- About Us
Giving a eulogy is no easy task. Telling the story of a person’s life - not just the actions they’ve taken, not just their history, not just their relationship with you, but their personality, their ups and downs, their very essence - that is the goal of a eulogy. Keeping this in mind, there are a few ways you can structure a eulogy.
A good way of forming your eulogy is to link the person’s history with personal memories, creating a blend of their life story with the way you perceived them.
Collect stories from their loved ones and try to piece together a narrative of their life. At the appropriate points of their history, bring up moments you shared with them - moments that formed your perception of them as a person.
You should begin the eulogy by introducing yourself if you weren’t already introduced by someone else. Don’t feel the need to stick to a precise timeline; you can opt to do an oral history or you can choose to use only personal anecdotes. Put these stories together to try to form a picture of the person you’re eulogizing; the narrative you’re creating should take precedent.
Keep in mind that the eulogy isn’t just for you nor is it just for the person you’re eulogizing - it’s for everyone in attendance. The most important people are the ones in the front - family and close friends. You should keep them in mind when you’re speaking. You can then expand out to people who knew the person you’re eulogizing, though perhaps not as well as those closest to the deceased. Near the end, expand to the lessons all of humanity can take from the person you’re eulogizing; every life, is, after all, a unique and grand statement about all lives.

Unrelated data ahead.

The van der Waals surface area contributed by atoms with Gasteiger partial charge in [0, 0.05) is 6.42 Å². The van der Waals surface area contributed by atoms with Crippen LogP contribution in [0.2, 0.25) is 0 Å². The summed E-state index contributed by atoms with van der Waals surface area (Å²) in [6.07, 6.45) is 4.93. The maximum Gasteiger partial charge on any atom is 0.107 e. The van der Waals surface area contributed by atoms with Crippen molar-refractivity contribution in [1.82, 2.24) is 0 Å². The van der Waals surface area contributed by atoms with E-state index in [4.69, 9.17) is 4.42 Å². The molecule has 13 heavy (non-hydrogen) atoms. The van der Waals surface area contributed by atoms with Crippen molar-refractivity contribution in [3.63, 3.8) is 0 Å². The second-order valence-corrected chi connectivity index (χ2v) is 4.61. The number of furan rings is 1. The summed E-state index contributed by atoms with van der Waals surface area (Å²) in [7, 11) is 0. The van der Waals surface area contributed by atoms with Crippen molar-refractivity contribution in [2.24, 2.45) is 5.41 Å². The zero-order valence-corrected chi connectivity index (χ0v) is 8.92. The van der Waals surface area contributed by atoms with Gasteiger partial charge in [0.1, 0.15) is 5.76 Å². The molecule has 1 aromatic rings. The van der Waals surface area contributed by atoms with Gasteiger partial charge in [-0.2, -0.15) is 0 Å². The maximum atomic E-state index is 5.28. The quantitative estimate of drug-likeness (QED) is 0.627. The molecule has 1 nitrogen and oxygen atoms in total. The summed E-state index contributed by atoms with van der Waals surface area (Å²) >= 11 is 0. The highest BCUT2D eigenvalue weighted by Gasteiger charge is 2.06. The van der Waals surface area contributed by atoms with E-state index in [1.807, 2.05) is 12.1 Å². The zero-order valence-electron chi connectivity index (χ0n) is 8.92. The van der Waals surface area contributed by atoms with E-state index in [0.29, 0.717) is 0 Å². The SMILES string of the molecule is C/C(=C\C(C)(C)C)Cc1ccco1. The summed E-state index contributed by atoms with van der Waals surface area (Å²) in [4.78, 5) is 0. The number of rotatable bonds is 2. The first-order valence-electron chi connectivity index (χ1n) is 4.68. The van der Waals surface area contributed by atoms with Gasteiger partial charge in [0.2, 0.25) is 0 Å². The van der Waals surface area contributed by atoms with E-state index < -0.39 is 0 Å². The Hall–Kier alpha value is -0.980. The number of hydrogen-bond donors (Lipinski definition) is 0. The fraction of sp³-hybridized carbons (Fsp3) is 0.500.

You should practice a lot. Write the whole eulogy down, even if you plan on going off-script; this will give the memories a chance to crystallize. Blend sadness with happiness; human life is profound and only expressing one emotion is a disservice to the complexities of being. Show the person in as many facets as you can - their flaws, their aspirations, their failures, and their successes. Crying, laughter - these things are cathartic and essential. You might cry and laugh, too. That’s okay. People are large. We contain multitudes.
Not knowing what to say during a eulogy and not knowing if you’re going to be able to do it is natural. While we can’t tell you what to say, we can provide guidance - what topics to discuss, what others have said, when the eulogy will take place, and more. We’re Korban Chapel, a family-owned funeral home in Winnipeg. We’re here to guide you during times of grief. If you have any questions, don’t hesitate to get in touch with us.